details of the interview

Role of the Interviewed: handball/coach

Age: 40

Gender: female

Nationality: Bulgarian

Type of radicalization: racism/ethnic discrimination

Historical period collocation: a year ago

Date/Country of the Interview: 12/06/2018, Bulgaria

Interviewer: Sdruzhenie “Shans i zakrila” – Opportunity and Protection Association (OPA)


Have you witnessed or experienced personal situations of radicalization during your activity in sport organizations? What kind of radicalizations have you detected? (Gender, politics, religion, racism, crime, homophobia…)


I’m a handball coach. I work with girls aged 9-16 years old. I remember one case in which I have faced radical racism or rather ethnic discrimination. In fact I do not know how to define it and which is the proper definition.
Telling your story. What has happened? How has the story started?
Handball is a team sport where there are many athletes of different age, different religions and different ethnic groups. A girl came to the team – Iva, who I later learned was brought up to hate Roma people, to escape contact with them, and believed that all Roma are bad. Four-five Roma girls trained in the same team. In the beginning, Iva was silent and avoided these girls, but then she began to express hostility towards them. If someone had to give her the ball or touch her, she was getting angry and called them “dirty gypsies,” “do not touch me, I do not want to be in a team with you”. The Roma girls did not cause these reactions, but she started to get worse with them and even hit and beat them.
How did you realize what was going on? What kind of signals could you detect? How do you explain radicalization, referring to your experience?
The first thing I noticed was that Iva avoided the Roma girls, staring at them with hatred, then started to harshly offend them and even attack them.
I talked with her that they were a team and that they had to play together, but she maintained her opinion that she was irreconcilable with the representatives of this ethnic group. She explained that her parents had told her so and did not want to listen to anyone else. Probably, since she was a child her parents have told her to hate people of this ethnicity and that they have been bad and criminals.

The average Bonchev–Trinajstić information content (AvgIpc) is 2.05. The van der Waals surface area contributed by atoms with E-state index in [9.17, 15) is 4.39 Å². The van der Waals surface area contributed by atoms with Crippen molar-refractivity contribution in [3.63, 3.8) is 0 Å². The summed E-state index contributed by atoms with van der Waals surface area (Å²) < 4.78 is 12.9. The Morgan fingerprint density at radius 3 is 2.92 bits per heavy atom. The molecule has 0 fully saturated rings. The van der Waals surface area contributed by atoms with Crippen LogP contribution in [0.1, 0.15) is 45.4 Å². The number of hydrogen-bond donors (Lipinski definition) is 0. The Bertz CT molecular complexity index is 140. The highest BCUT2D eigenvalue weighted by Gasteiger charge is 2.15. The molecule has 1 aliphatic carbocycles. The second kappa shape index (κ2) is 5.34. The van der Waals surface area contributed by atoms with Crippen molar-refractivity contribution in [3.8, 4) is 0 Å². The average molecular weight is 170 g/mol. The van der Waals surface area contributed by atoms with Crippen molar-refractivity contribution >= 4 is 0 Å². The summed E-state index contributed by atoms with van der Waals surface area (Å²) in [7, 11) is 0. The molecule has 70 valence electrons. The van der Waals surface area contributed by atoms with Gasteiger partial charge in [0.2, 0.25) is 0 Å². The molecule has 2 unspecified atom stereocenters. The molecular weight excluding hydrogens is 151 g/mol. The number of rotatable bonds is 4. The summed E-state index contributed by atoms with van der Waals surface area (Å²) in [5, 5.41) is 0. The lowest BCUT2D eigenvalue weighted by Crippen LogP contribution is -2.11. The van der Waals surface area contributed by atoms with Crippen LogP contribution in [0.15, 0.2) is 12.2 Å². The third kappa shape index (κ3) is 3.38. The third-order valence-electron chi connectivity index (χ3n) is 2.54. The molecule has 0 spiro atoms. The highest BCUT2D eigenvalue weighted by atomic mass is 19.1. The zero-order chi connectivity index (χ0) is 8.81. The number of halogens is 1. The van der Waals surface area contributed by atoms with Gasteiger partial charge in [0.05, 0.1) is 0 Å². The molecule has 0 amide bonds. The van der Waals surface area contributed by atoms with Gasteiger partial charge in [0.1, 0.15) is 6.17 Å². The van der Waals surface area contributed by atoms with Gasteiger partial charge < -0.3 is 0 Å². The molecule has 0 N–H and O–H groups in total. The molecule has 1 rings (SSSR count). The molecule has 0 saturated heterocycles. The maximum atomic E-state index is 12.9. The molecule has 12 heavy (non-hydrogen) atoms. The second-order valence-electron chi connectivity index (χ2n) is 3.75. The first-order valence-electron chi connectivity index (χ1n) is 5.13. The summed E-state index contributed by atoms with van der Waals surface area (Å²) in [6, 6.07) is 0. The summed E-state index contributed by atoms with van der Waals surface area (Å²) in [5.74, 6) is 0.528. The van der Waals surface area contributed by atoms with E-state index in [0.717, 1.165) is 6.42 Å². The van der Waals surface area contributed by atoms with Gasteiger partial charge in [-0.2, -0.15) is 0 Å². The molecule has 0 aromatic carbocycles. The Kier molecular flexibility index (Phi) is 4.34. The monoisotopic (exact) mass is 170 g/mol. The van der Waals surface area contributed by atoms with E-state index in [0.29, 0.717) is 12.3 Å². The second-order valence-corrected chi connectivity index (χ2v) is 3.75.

Have you tried to cope with this situation? What was possible to do? What have you done? Have you involved other people/organizations? Who was involved?
My colleagues and I have told her many times that Roma are part of society, that there are good and bad people from every ethnicit, being Roma does not make you a bad person and she has to judge people according to their actions. While practicing sport and also in life, she will meet with different people whom she has to accept and respect. We have explained to her that no one can choose their family and where to be born and Roma children do nothing to provoke her.

Roma girls began to complain about her attitude. They shared with me that they were afraid of her as she was rough and quarreled with them in the dressing room. The other Bulgarian girls, following her, began to isolate them as well. I talked a lot with Iva and the other girls explaining to them that they are a team and should get used to rely on and to support each other and that we as coaches will not allow such rude attitude. Iva shared our conversation with her parents and they advised her to stop training. She came and returned the team outfit. I talked to her again and told her she was very good at this sport and asked her not to take such extreme decision. I suggested that she rest for a while, consider her behavior, and told her that I would be very happy if she decided to return to the team again.

Did you feel you had the skills to manage this kind of situations? Which was the most difficult part of it? Have you had any form of support?
We, as coaches, feel that we are not prepared to deal with such situations. It was difficult for me to cope with  it. It will be nice to see how other coaches overcome such problems. In our society there are people of different ethnic groups and religions. Children are becoming increasingly aggressive and provoking conflicts. I think we need to learn how to work with them.

Handball is a team sport, in which many different children play and we have to teach them to respect and accept each other, to become a team. They can succeed only together.

End of the story. How did the story end up? What have you learned from this personal experience? What would you say to people who are living similar situations?
The team continued to prepare for the competitions. Roma girls did not understand why Iva was gone. In her absence, the team united. One day Iva came to the sports hall and said she wanted to train again. I agreed, provided she changed her attitude towards Roma girls. I warned her that if she allowed herself to offend them again, we would remove her from the team. At first she was staying away from them, but she no longer insulted them. She gradually became acquainted with them and got used to play with them. The atmosphere in the team improved.

Iva is still training and she does not have a bad attitude towards the girls of Roma origin. Most likely, her parents have overcome their attitude towards this ethnicity as well.

I could advise my colleagues in such cases not to accept such racist behavior, to talk to the children about equality regardless of their ethnicity, to try to teach children to work together and accept  diversity.

accepting diversity